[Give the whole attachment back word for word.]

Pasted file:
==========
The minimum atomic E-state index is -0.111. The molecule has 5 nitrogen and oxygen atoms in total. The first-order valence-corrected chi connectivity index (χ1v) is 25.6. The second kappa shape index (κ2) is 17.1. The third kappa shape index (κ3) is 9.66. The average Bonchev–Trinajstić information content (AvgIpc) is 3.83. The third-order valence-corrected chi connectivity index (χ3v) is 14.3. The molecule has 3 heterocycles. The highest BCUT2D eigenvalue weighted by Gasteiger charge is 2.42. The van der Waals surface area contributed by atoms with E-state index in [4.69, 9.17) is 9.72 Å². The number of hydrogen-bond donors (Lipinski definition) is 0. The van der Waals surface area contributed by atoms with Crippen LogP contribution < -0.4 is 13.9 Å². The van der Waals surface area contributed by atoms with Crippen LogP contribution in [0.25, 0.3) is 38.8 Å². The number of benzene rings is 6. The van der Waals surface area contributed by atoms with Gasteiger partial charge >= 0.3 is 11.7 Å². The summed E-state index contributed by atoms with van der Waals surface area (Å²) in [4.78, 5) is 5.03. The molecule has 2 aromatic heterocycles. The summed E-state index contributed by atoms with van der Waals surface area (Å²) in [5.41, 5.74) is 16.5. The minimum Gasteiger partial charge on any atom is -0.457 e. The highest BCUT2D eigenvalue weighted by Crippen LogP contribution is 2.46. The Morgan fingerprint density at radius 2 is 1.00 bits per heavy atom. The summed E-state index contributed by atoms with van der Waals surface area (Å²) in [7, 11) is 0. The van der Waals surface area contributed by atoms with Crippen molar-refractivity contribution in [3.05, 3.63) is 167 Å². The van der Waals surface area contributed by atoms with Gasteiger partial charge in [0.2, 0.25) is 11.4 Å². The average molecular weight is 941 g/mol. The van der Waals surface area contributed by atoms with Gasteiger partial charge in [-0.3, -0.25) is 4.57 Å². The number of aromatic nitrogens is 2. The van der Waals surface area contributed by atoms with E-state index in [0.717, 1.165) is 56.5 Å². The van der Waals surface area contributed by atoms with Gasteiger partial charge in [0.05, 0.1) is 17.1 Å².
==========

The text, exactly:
The minimum atomic E-state index is -0.111. The molecule has 5 nitrogen and oxygen atoms in total. The first-order valence-corrected chi connectivity index (χ1v) is 25.6. The second kappa shape index (κ2) is 17.1. The third kappa shape index (κ3) is 9.66. The average Bonchev–Trinajstić information content (AvgIpc) is 3.83. The third-order valence-corrected chi connectivity index (χ3v) is 14.3. The molecule has 3 heterocycles. The highest BCUT2D eigenvalue weighted by Gasteiger charge is 2.42. The van der Waals surface area contributed by atoms with E-state index in [4.69, 9.17) is 9.72 Å². The number of hydrogen-bond donors (Lipinski definition) is 0. The van der Waals surface area contributed by atoms with Crippen LogP contribution < -0.4 is 13.9 Å². The van der Waals surface area contributed by atoms with Crippen LogP contribution in [0.25, 0.3) is 38.8 Å². The number of benzene rings is 6. The van der Waals surface area contributed by atoms with Gasteiger partial charge >= 0.3 is 11.7 Å². The summed E-state index contributed by atoms with van der Waals surface area (Å²) in [4.78, 5) is 5.03. The molecule has 2 aromatic heterocycles. The summed E-state index contributed by atoms with van der Waals surface area (Å²) in [5.41, 5.74) is 16.5. The minimum Gasteiger partial charge on any atom is -0.457 e. The highest BCUT2D eigenvalue weighted by Crippen LogP contribution is 2.46. The Morgan fingerprint density at radius 2 is 1.00 bits per heavy atom. The summed E-state index contributed by atoms with van der Waals surface area (Å²) in [7, 11) is 0. The van der Waals surface area contributed by atoms with Crippen molar-refractivity contribution in [3.05, 3.63) is 167 Å². The van der Waals surface area contributed by atoms with Gasteiger partial charge in [0.2, 0.25) is 11.4 Å². The average molecular weight is 941 g/mol. The van der Waals surface area contributed by atoms with Gasteiger partial charge in [-0.3, -0.25) is 4.57 Å². The number of aromatic nitrogens is 2. The van der Waals surface area contributed by atoms with E-state index in [0.717, 1.165) is 56.5 Å². The van der Waals surface area contributed by atoms with Gasteiger partial charge in [0.05, 0.1) is 17.1 Å².